From Enoch Edwards
Frankford 3 April 1801—
I received your Favor of the 30 March, and am much gratified by the Confidence you have in my Judgment—It is with the greatest Pleasure I shall embrace the opportunity of excuting that Commission or any other for you, that may be in my power—in doing which Mrs. Edwards will chearfully join me. entertaining however as well as Myself an opinion that you overate our Taste—
I shall begin by observing your Caution. to say Nothing about who it is for, that will be necessary probably for some time after the contract. there are many Extra’s, & frequently alterations of Orders. in a good Carriage which some Workmen will take Advantage of, if they know who it is for—this however can be left to my Judgment of the Prudence of the Man I employ—for if he is a clever Fellow to inform him a little while after he has engaged may possibly do good—
When I enter into Contract (or get the Terms of the Maker) which shall be done by describing on Paper minutely what I want. I will send it to You—I think I have taken exactly your Idea. It must be a good, a strong, a neat elegant Carriage—without any Finery about it—my utmost shall be done to have it so—& to relieve you from Apprehension of giving me Trouble, I now inform you that it will not put Me to the least possible Inconvenience—but more likely be of Service to Me as my health is the better for some Amusement—
One of the principle Difficulties in starting—will be for the Workman to satisfy Me by his drawings—as to the Proportions—Your Quarter-Light must not be over large, or the bottom part will be heavy in order to let the blinds go down. The Elegance of a Carriage depends much on the handsome Sweep below—too full & square is as bad as too light—there must be a Compromise here that will best please the Eye—I will attend to that—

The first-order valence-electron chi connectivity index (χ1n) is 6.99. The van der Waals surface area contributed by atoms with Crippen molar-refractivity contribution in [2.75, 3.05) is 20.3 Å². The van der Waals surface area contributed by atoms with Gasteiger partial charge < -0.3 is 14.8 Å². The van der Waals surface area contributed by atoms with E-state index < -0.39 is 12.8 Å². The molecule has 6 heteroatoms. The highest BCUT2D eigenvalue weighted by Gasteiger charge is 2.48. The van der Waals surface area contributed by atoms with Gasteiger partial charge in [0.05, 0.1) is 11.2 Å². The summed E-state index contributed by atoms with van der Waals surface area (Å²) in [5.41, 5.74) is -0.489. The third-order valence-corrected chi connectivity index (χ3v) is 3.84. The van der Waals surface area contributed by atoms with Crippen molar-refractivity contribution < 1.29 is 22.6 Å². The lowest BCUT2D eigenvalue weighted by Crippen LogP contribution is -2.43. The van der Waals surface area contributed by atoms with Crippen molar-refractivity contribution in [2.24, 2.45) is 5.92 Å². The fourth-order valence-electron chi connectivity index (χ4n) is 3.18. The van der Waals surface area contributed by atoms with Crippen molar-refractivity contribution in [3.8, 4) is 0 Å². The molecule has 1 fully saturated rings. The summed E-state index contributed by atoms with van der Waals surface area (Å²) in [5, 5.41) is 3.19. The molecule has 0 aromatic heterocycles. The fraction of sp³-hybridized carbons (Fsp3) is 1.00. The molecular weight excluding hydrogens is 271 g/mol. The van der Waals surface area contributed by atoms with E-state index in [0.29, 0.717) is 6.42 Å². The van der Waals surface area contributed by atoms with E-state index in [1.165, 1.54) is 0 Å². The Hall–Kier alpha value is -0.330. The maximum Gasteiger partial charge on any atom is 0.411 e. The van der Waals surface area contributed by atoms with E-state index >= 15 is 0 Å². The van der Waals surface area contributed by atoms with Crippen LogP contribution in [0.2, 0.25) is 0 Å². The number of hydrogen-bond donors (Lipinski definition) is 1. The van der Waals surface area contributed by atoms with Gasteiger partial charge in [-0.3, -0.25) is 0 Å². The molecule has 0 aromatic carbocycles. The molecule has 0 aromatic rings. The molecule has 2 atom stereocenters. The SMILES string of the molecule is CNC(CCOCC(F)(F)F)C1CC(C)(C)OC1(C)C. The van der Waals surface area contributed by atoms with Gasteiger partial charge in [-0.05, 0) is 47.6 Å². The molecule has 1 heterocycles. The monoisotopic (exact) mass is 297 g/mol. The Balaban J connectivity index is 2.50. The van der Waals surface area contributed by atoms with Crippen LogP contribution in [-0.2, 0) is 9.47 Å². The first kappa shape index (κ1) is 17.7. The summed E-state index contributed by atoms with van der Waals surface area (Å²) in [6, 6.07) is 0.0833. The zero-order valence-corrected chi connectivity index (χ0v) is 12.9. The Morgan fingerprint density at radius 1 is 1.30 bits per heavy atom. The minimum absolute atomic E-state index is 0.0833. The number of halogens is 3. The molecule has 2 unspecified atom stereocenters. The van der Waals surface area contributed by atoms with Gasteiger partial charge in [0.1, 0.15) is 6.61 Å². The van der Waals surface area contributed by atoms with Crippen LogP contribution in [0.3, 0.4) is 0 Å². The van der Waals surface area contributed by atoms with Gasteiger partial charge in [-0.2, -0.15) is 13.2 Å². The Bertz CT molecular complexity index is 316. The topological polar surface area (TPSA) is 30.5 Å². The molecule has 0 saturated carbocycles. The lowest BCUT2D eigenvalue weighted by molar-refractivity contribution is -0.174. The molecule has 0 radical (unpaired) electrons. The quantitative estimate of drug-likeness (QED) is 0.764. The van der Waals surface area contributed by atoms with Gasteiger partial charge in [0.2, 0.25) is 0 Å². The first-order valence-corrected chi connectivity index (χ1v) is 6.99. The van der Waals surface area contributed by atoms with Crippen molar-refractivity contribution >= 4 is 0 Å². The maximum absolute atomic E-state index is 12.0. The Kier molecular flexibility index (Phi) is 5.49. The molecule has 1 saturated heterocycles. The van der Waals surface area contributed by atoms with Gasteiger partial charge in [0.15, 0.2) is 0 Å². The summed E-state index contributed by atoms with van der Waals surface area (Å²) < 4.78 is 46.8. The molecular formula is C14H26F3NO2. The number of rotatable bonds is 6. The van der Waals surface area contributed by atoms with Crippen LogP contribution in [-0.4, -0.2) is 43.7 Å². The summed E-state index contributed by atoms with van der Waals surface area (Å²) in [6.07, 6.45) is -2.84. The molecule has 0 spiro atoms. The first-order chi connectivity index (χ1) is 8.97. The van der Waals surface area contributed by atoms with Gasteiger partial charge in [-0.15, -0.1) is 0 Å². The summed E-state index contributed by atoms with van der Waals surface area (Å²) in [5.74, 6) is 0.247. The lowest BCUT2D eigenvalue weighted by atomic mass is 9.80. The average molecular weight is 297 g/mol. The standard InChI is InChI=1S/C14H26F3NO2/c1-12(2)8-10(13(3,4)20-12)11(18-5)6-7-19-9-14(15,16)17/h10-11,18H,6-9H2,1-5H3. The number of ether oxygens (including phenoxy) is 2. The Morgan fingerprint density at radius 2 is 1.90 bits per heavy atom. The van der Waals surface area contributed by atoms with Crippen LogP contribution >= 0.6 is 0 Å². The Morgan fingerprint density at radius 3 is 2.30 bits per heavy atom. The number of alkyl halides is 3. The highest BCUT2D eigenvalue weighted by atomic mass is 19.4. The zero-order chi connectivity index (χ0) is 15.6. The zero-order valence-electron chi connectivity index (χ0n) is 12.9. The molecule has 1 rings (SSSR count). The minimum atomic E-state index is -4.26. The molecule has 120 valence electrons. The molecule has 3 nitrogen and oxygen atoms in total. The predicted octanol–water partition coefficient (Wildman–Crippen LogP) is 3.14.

The caps over the Hubs must be plated. they make them very neat—The drivers Box—as you say,—& the Fashion is to fix them lower than formerly—I should like to know your opinion about Collars, & breastplates. the former is rather more fashionable, the latter shews the horse to more Advantage, & is much cheaper—the best Leather that can possibly be found must be applied to that Use,—even at a price extraordinary—
The Wheels should I think be rather large & ‘tho light the Hub ought not to be too small. for the outside half Inch gives more strength to it. than almost all the rest of it. I should like to know whether you mean for the calicoe lining to be immediately over the Canvass, or over a cloth Cover—the other Trimmings, Color &c. shall be spoken of as the work is going on.—
I think you cannot calculate safely on having it sooner than in all June.—unless I find you a Body already done or nearly so. which I doubt of being able to do—
I will certainly attend & that frequently on the Thing
en passant as you say, I know a great deal depends on that as to the Goodness of the Materials—I would not have a Carriage if I could help it, that I did not see before the Inside work was covered, or the Paint laid on, excuse if you please the length of this Letter—it is done that you may have all my Ideas before you—to give or vary any Order at your Leisure—& thereby save you Trouble—
I heartily rejoice with you, for the Sake of Humanity—& our own Country in particular at appearances in Europe—& hope that the neutral Nations will finally establish what they have so laudably undertaken—and permit me to assure you I rejoice on your Account—as I hope Peace there will render your administration less painful & troblesome to you—and afford the time I well know you are anxious to bestow to heal the Wounds inflicted on the Country already so much indebted to you—with the highest & most perfect Respect I am your
obedt hmble Serv.
RC (DLC); endorsed by TJ as received 16 Apr. and so recorded in SJL.